Since 2009, the What Would Willie Want (QuadW) Foundation, administered by Tichenor’s family and friends, has funded missional internships for young college students.

The internships are unique in that they pair young adults, churches and community partners in a cooperative effort to meet a need of the community in which the interns serve. The 13 interns serving this summer in Arkansas were partnered with four churches: First UMC and St. Luke UMC, both in Pine Bluff, and Oak Forest UMC and Geyer Springs UMC in Little Rock.

Hakeem Wortham, 21, a sophomore math major at Philander Smith College, served as a QuadW intern at Oak Forest UMC Little Rock.  PHOTO BY JANA GREEN

The Rev. Natasha Murray-Norman has administered the internship program for two years, with this being the second year for Pine Bluff and the first for Little Rock. The Little Rock sites also benefit from the assistance of the Rev. Jana Green, director of the Wesley Foundation at the University of Arkansas Little Rock.

“The interns experience living and working together, creating programs that benefit the community and learning how each of their gifts and graces can be used for the Kingdom of God,” said Murray-Norman. “They connect with one another and the people in the community and they are in relationship with the churches in which they live and work.”

Three sites served children in kindergarten to sixth grade; one site served children up to ninth grade. Murray-Norman estimated that the four sites saw an average of 100 children per day.

Interns’ tasks

All QuadW interns are responsible for developing, promoting and implementing their programs based on the needs of the communities in which they are placed. The Arkansas interns chose to focus their efforts on providing summer enrichment for children living in the neighborhoods around each of the four churches.

The interns at First UMC Pine Bluff joined forces with an existing program at the church, the Boys and Girls Club of Jefferson County, while the other three locations created stand-alone summer programs.

“It’s been a perfect partnership,” said Nyeshia Aldridge, CEO of the Boys and Girls Club of Jefferson County. “They have never worked with kids but you’d never be able to tell. I wish I had them year-round.”

A QuadW intern is expected to participate in four key areas: contextual living, where the interns live in the same communities in which they serve; reconnecting the local church to its mission field; participating in Christian community, where students from diverse backgrounds do the hard work of self-discovery and challenge assumptions and stereoptypes; and leadership. The internship expands the students’ leadership skills through one-on-one mentoring, group worship, small group participation and journaling.

While this was the first summer for the program in Little Rock, First UMC Pine Bluff was happy to repeat their 2014 experience hosting the interns by providing housing on the top floor of the church, where an unused portion of the building was converted into living quarters. Church members provide meals, or the interns go to various other churches to eat meals provided for them. Little Rock interns were housed next door to Oak Forest UMC in a home owned by the church.

“I was a little shaky living with the other interns,” said Hakeem Wortham, a sophomore student from Philander Smith College. “You know sometimes people clash, but this has been one of the best summers of my life.”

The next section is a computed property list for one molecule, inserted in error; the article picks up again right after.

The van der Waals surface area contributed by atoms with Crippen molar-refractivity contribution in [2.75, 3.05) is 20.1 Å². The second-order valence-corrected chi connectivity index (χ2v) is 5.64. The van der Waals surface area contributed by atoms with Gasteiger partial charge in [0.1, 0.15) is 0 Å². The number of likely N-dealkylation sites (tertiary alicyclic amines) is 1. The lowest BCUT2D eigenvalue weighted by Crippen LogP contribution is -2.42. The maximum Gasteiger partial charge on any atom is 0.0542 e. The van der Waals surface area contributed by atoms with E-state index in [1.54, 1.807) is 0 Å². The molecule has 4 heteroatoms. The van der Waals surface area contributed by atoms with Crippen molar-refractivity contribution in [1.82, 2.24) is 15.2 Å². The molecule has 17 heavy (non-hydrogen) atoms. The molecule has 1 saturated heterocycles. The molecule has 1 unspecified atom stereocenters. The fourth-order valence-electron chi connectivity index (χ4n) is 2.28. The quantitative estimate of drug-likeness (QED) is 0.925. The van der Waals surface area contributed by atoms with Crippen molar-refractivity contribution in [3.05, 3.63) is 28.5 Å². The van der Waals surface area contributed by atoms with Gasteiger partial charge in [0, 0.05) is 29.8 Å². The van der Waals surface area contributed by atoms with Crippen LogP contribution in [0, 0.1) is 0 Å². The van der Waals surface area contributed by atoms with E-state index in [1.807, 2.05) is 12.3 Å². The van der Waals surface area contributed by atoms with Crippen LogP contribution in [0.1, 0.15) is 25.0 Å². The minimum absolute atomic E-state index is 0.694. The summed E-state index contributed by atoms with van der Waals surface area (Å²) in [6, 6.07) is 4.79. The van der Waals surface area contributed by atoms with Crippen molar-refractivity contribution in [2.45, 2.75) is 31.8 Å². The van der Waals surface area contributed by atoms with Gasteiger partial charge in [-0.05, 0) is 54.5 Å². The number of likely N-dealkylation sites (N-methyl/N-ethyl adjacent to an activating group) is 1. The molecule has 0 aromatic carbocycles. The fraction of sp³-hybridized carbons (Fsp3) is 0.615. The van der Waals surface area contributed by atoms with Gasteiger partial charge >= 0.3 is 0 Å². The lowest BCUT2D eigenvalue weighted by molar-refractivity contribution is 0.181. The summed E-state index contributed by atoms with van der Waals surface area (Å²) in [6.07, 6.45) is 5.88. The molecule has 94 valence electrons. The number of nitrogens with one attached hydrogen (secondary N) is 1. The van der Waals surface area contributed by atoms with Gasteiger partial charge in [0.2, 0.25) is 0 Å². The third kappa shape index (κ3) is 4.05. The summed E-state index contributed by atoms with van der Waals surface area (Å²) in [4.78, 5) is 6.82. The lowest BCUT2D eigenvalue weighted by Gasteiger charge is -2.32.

Looking to the future

The Rev. Don Woolley, director of the QuadW Summer Missional Internship program and a United Methodist elder, couldn’t be more pleased with having QuadW interns in Arkansas. Having spent his youth in and around Pine Bluff, he recognized the potential for involving young adults in service to the community. He was grateful when his grandmother, a member at First UMC Pine Bluff and “number one fan of Rev. Murray-Norman” introduced them.

“It’s been a win for everyone,” said Woolley. “The work that the interns are doing is exactly the kind we want them to have. All the goals we have for a site, we have more than met those. Everything has gone very, very well.”

Funding for the internships was provided by the Arkansas Conference and the Southeast District as well as the QuadW Foundation. Murray-Norman says the partnership has been invaluable in helping the interns make the most of their experience.

Both Murray-Norman and Woolley expressed their shared desire for the QuadW internship program to expand in 2016, with additional interns and locations.

“Arkansas has been one of our strongest partners,” Woolley said. “The buy-in from the churches and the Conference reflect the kind of partnerships that make the program work. I would like to see it grow and expand.”

“I’d like to include more churches and do more for the children,” said Murray-Norman. “I hope we can seek other ways to partner with more campus ministries and recruit top-notch students like we had this summer, who have made a difference in the lives of their students as well as the lives of their churches."

QuadW Interns in the News...

The following is an article about the Reading, PA QuadW Team... 

Nine young adults from across the United States and Africa spent eight weeks that ended Friday as mission-focused interns serving several local nonprofits.  They served meals and washed dishes for the homeless in shelters, cleaned up city streets, chopped weeds, assisted at a church vacation Bible school and taught and entertained children at a church camp.  On Sundays, they worshipped at different churches, enjoyed homemade dinners and visited with members of Berks County congregations committed to helping others in need.